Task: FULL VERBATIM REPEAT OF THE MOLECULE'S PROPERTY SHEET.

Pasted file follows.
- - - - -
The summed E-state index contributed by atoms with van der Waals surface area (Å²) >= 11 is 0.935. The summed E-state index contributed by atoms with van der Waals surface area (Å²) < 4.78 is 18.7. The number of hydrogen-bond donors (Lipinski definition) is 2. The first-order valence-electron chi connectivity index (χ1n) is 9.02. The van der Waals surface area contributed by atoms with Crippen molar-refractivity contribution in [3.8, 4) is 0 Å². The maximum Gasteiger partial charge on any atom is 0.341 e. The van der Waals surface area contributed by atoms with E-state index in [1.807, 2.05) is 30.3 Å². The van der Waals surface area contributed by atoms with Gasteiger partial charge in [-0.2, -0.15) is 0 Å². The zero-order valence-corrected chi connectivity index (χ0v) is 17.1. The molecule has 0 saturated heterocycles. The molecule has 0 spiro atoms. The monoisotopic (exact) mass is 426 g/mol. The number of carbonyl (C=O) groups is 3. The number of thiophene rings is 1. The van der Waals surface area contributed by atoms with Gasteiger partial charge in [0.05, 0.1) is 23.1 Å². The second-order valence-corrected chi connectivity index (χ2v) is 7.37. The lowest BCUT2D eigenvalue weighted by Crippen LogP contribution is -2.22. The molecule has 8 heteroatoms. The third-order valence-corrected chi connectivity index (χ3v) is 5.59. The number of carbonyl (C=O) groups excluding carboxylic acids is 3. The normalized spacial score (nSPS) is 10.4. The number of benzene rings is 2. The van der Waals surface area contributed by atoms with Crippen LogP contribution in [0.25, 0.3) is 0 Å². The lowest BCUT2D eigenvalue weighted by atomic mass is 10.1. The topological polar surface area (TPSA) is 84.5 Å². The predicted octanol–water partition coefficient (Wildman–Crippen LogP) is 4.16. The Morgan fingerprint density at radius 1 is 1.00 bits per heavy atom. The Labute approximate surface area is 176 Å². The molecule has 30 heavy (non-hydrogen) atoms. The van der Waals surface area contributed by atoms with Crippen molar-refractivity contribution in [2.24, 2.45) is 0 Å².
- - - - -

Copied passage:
The summed E-state index contributed by atoms with van der Waals surface area (Å²) >= 11 is 0.935. The summed E-state index contributed by atoms with van der Waals surface area (Å²) < 4.78 is 18.7. The number of hydrogen-bond donors (Lipinski definition) is 2. The first-order valence-electron chi connectivity index (χ1n) is 9.02. The van der Waals surface area contributed by atoms with Crippen molar-refractivity contribution in [3.8, 4) is 0 Å². The maximum Gasteiger partial charge on any atom is 0.341 e. The van der Waals surface area contributed by atoms with E-state index in [1.807, 2.05) is 30.3 Å². The van der Waals surface area contributed by atoms with Gasteiger partial charge in [-0.2, -0.15) is 0 Å². The zero-order valence-corrected chi connectivity index (χ0v) is 17.1. The molecule has 0 saturated heterocycles. The molecule has 0 spiro atoms. The monoisotopic (exact) mass is 426 g/mol. The number of carbonyl (C=O) groups is 3. The number of thiophene rings is 1. The van der Waals surface area contributed by atoms with Gasteiger partial charge in [0.05, 0.1) is 23.1 Å². The second-order valence-corrected chi connectivity index (χ2v) is 7.37. The lowest BCUT2D eigenvalue weighted by Crippen LogP contribution is -2.22. The molecule has 8 heteroatoms. The third-order valence-corrected chi connectivity index (χ3v) is 5.59. The number of carbonyl (C=O) groups excluding carboxylic acids is 3. The normalized spacial score (nSPS) is 10.4. The number of benzene rings is 2. The van der Waals surface area contributed by atoms with Crippen LogP contribution in [0.25, 0.3) is 0 Å². The lowest BCUT2D eigenvalue weighted by atomic mass is 10.1. The topological polar surface area (TPSA) is 84.5 Å². The predicted octanol–water partition coefficient (Wildman–Crippen LogP) is 4.16. The Morgan fingerprint density at radius 1 is 1.00 bits per heavy atom. The Labute approximate surface area is 176 Å². The molecule has 30 heavy (non-hydrogen) atoms. The van der Waals surface area contributed by atoms with Crippen molar-refractivity contribution in [2.24, 2.45) is 0 Å².